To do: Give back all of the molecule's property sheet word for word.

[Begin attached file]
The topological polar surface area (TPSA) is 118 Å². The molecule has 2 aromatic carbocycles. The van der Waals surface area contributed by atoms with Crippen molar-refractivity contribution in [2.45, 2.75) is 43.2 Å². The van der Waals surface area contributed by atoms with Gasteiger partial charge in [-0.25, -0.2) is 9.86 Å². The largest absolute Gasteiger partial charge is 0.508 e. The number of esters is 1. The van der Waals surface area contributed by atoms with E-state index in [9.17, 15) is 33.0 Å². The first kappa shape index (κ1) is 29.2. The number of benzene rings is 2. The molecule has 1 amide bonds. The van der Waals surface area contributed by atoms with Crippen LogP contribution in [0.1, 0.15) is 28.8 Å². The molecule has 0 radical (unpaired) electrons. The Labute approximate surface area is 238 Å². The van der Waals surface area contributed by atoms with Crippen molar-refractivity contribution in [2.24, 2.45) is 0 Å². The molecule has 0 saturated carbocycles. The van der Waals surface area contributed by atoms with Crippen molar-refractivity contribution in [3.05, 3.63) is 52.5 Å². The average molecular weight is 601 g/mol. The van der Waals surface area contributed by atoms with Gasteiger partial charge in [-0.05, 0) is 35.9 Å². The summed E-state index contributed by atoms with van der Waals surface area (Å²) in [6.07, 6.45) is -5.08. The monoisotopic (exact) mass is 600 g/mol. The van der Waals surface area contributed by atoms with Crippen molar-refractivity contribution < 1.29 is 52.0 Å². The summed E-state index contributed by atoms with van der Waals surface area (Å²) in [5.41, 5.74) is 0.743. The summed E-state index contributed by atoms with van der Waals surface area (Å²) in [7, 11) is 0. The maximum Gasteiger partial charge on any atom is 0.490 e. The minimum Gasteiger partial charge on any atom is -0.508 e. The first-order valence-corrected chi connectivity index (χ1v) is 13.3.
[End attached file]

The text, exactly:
The topological polar surface area (TPSA) is 118 Å². The molecule has 2 aromatic carbocycles. The van der Waals surface area contributed by atoms with Crippen molar-refractivity contribution in [2.45, 2.75) is 43.2 Å². The van der Waals surface area contributed by atoms with Gasteiger partial charge in [-0.25, -0.2) is 9.86 Å². The largest absolute Gasteiger partial charge is 0.508 e. The number of esters is 1. The van der Waals surface area contributed by atoms with E-state index in [9.17, 15) is 33.0 Å². The first kappa shape index (κ1) is 29.2. The number of benzene rings is 2. The molecule has 1 amide bonds. The van der Waals surface area contributed by atoms with Crippen LogP contribution in [0.1, 0.15) is 28.8 Å². The molecule has 0 radical (unpaired) electrons. The Labute approximate surface area is 238 Å². The van der Waals surface area contributed by atoms with Crippen molar-refractivity contribution in [2.24, 2.45) is 0 Å². The molecule has 0 saturated carbocycles. The van der Waals surface area contributed by atoms with Crippen molar-refractivity contribution in [3.05, 3.63) is 52.5 Å². The average molecular weight is 601 g/mol. The van der Waals surface area contributed by atoms with Gasteiger partial charge in [-0.05, 0) is 35.9 Å². The summed E-state index contributed by atoms with van der Waals surface area (Å²) in [6.07, 6.45) is -5.08. The monoisotopic (exact) mass is 600 g/mol. The van der Waals surface area contributed by atoms with Crippen molar-refractivity contribution < 1.29 is 52.0 Å². The summed E-state index contributed by atoms with van der Waals surface area (Å²) in [5.41, 5.74) is 0.743. The summed E-state index contributed by atoms with van der Waals surface area (Å²) in [7, 11) is 0. The maximum Gasteiger partial charge on any atom is 0.490 e. The minimum Gasteiger partial charge on any atom is -0.508 e. The first-order valence-corrected chi connectivity index (χ1v) is 13.3.